The six most important lessons from Sept. 11

Posted: Sep 10, 2003 12:00 AM

Jewish theology teaches that the wise man is the man who learns from everyone. The same can be said about events. What lessons are there to be learned from Sept. 11 and its aftermath? What can we expect in the years to come? Here are the six most important lessons I have learned from the slaughter of 3,000 of my countrymen.

1. We must define the enemy. Our enemy is Islamic fundamentalism. Terrorists representing this murderous ideology utilize anonymity to attain their goals. We must not make it easier for them by refusing to identify them. Unfortunately, the Bush administration has appeased advocates of political correctness. Secretary of Transportation Norman Mineta won't screen young Muslim men, so Grandma continues to be checked for her metal hip. President Bush has justifiably made an effort to disassociate terrorism from Islam. Unfortunately, he has done such a good job that Muslim groups have not felt the need to strenuously disassociate themselves from terrorism. Identifying the problem is the first step toward eradicating it.

2. It's not the economy, stupid. Why is George W. Bush hovering around 54 percent in popularity polls? After all, the economy hasn't exactly skyrocketed from the ashes of its mid-recession doldrums. Simply put, the economy is not the issue Democrats would like it to be. A few weeks back, brilliant U.S. News and World Report columnist Michael Barone told me that the age of "economy only" politics is over. It's not the 1930s anymore, he said. Thoughts of a Great Depression aren't lurking subconsciously for the American voter. He was right then, and he's right now. Which is why President Bush will clean the Democratic clock in 2004.

3. Politics doesn't stop at the water's edge anymore. The era when liberals could eschew petty politics and unify with conservatives on foreign policy is over. The Democrats care more about regaining branches of government than they do about protecting American citizens. That's why they attempted to scuttle the homeland security bill; that's why they're griping over granting President Bush $87 billion to fight terror and rebuild Iraq; that's why their two leading contenders for president, John F. Kerry and Howard Dean, are bashing President Bush on foreign policy. At least Kerry should know better. It was his party's resistance to all-out war in Vietnam that led to American defeat.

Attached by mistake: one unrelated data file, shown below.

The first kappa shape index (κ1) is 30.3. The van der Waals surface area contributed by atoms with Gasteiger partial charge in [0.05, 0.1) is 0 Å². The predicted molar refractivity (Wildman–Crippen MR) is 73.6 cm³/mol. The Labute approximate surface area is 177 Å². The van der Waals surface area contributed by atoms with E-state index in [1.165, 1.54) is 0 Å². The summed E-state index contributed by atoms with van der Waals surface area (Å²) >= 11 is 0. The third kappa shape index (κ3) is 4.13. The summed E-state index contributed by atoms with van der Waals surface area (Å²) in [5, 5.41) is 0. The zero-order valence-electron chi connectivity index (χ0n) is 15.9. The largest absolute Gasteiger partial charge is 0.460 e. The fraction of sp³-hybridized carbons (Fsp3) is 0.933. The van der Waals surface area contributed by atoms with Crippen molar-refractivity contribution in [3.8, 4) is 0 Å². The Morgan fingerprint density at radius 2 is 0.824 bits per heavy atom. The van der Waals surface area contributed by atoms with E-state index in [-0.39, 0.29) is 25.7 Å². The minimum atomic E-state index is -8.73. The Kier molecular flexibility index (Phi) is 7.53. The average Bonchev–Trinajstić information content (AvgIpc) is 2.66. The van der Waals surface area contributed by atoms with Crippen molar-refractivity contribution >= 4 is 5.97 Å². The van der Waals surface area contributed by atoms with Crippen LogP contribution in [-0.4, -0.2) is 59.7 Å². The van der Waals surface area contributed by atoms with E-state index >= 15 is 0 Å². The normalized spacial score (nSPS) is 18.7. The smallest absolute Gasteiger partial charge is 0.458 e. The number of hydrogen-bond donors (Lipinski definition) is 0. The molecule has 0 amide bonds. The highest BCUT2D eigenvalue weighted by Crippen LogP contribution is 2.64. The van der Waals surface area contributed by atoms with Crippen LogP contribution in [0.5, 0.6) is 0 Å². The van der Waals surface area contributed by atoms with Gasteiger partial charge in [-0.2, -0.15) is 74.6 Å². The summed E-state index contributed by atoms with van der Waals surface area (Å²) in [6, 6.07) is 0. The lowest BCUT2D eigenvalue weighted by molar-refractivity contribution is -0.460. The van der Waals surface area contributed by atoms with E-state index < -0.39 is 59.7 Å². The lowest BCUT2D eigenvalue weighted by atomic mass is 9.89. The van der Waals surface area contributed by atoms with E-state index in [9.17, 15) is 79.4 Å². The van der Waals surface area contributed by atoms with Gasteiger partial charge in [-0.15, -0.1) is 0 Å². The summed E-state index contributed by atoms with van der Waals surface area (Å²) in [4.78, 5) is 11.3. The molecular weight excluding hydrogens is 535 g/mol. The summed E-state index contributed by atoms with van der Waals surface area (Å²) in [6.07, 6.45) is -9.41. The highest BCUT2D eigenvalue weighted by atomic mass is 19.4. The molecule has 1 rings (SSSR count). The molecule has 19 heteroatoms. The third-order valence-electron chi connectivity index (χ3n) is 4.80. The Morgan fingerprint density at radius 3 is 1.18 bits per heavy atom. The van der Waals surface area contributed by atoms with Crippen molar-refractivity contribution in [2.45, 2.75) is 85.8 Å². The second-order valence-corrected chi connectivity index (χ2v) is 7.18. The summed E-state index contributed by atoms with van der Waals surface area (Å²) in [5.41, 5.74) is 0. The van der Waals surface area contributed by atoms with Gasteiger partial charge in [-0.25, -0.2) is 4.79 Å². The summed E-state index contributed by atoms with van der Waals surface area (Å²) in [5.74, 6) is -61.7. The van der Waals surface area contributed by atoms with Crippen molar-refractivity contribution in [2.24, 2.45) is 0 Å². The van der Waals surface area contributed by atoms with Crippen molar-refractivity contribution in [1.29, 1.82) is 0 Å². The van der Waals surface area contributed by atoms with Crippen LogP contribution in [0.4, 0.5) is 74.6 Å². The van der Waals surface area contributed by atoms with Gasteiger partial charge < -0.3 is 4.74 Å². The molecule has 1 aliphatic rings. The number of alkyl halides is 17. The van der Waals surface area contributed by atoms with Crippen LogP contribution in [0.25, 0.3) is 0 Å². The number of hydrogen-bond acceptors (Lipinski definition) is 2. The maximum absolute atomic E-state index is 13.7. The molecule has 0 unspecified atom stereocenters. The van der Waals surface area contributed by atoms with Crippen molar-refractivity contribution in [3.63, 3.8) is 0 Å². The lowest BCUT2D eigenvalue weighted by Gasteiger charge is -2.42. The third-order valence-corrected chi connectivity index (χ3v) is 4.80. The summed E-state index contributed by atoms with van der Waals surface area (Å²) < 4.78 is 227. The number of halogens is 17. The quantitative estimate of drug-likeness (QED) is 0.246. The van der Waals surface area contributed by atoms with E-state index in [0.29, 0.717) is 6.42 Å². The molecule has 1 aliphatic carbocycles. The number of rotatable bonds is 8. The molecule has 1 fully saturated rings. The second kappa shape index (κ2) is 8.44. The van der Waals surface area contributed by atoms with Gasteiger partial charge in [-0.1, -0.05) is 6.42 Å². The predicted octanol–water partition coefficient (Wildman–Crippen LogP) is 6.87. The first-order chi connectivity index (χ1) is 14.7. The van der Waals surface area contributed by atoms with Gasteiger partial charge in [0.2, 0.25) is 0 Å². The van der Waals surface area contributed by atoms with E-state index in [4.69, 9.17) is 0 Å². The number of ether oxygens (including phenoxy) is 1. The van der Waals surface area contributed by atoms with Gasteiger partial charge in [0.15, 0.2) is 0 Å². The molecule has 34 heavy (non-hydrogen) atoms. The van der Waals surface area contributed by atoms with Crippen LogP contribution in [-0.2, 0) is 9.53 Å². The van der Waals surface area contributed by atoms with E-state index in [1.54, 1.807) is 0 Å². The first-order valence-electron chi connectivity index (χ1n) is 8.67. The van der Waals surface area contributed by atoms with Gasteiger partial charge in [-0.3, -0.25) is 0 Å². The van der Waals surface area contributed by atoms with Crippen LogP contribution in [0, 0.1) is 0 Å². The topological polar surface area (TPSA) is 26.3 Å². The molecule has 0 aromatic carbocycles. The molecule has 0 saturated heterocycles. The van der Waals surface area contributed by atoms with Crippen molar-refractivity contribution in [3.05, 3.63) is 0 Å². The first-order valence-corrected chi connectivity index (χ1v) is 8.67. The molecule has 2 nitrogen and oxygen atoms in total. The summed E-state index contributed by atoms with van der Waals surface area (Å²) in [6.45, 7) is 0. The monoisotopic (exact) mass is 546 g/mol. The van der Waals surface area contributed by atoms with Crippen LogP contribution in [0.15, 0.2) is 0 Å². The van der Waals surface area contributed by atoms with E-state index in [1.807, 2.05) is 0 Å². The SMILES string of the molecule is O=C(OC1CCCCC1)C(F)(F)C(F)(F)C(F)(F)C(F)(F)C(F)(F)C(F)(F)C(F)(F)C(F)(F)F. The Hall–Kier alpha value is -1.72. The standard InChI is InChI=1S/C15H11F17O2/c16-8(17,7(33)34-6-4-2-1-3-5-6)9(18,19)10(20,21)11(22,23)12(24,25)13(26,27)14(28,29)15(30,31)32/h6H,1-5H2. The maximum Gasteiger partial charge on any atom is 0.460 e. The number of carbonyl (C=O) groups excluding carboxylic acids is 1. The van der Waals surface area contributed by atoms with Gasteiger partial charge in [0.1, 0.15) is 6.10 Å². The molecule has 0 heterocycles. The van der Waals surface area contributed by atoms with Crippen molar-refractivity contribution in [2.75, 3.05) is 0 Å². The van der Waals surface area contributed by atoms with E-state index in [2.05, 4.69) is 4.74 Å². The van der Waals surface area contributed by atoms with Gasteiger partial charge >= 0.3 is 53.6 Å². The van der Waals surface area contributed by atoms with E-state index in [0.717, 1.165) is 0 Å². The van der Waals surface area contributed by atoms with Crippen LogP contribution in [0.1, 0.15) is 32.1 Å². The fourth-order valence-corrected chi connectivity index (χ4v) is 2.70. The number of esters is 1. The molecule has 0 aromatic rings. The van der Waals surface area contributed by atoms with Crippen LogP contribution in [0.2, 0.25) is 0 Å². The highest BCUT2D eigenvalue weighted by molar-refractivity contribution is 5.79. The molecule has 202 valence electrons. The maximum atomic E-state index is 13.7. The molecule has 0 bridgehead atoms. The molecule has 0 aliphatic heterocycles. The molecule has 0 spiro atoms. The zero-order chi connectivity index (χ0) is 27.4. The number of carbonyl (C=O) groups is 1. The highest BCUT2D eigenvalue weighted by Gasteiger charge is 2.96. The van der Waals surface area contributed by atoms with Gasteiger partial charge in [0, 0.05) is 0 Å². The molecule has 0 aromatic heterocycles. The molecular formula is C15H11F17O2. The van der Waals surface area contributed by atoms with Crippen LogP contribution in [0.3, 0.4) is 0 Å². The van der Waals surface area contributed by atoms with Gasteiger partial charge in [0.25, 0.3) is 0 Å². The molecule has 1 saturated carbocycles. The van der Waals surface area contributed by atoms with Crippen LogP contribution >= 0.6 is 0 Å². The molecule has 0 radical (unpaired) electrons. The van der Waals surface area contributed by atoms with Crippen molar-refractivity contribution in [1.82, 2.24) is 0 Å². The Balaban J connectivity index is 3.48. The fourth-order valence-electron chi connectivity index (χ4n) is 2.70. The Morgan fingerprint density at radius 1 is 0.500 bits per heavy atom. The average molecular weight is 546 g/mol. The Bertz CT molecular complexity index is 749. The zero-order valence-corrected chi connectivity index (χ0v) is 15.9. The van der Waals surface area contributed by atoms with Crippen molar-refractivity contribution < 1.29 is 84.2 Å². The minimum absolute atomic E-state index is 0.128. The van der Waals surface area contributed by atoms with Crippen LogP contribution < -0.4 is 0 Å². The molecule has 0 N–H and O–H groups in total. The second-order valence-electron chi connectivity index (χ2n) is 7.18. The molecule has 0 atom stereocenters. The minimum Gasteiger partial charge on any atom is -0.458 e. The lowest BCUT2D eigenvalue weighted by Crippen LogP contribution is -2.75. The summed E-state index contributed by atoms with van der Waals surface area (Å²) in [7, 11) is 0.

4. Bill Clinton was a bum. Blaming Bill Clinton for Sept. 11 has been taboo. Nevertheless, Bill Clinton is largely at fault for 3,000 dead Americans in New York (not to mention scores more dead in Africa, Saudi Arabia and Yemen). Weakness breeds terrorism. The Clinton presidency was a non-stop display of foreign-policy weakness. More directly, Clinton refused to take out Osama bin Laden. Anyone complaining that Bush hasn't found OBL ought to complain to Clinton. If Clinton had done his job, we could find OBL either rotting in a prison somewhere or lying under the sod.

5. The 1973 complex shapes American foreign policy. Anti-Bushniks are wrong about the War on Terrorism in every respect save one: What ever happened to Saudi Arabia? The vast majority of the Sept. 11 terrorists were Saudis, financed by Saudi money. The head of al-Qaeda is a Saudi. The Saudi official religion, Wahabbi-ism, is the most virulent strain of Islamic fundamentalism. So why isn't Saudi Arabia on America's hit list? Because we need its oil. Or at least we think we do. The Saudis scared us with the 1973 oil embargo, so we continue to refer to the Saudis as our allies. But if we don't begin pumping oil from a newly reconstructed Iraq or find other sources for oil, we will continue to face Saudi-backed terrorism for years to come.

6. Americans must be ready to sacrifice certain liberties for a little temporary safety. It was Benjamin Franklin who said, "They that can give up essential liberty to obtain a little temporary safety deserve neither liberty nor safety." He was speaking about the need for American intolerance toward government encroachment on liberties. He was not advocating that Americans tolerate occasional terrorist attacks in order to board airplanes more quickly. I'd rather take off my shoes at the airport metal detector than be murdered aboard a 747. But maybe that's just me.

We have all learned our own lessons from Sept. 11. May those lessons imbue us with the urgency to do what must be done.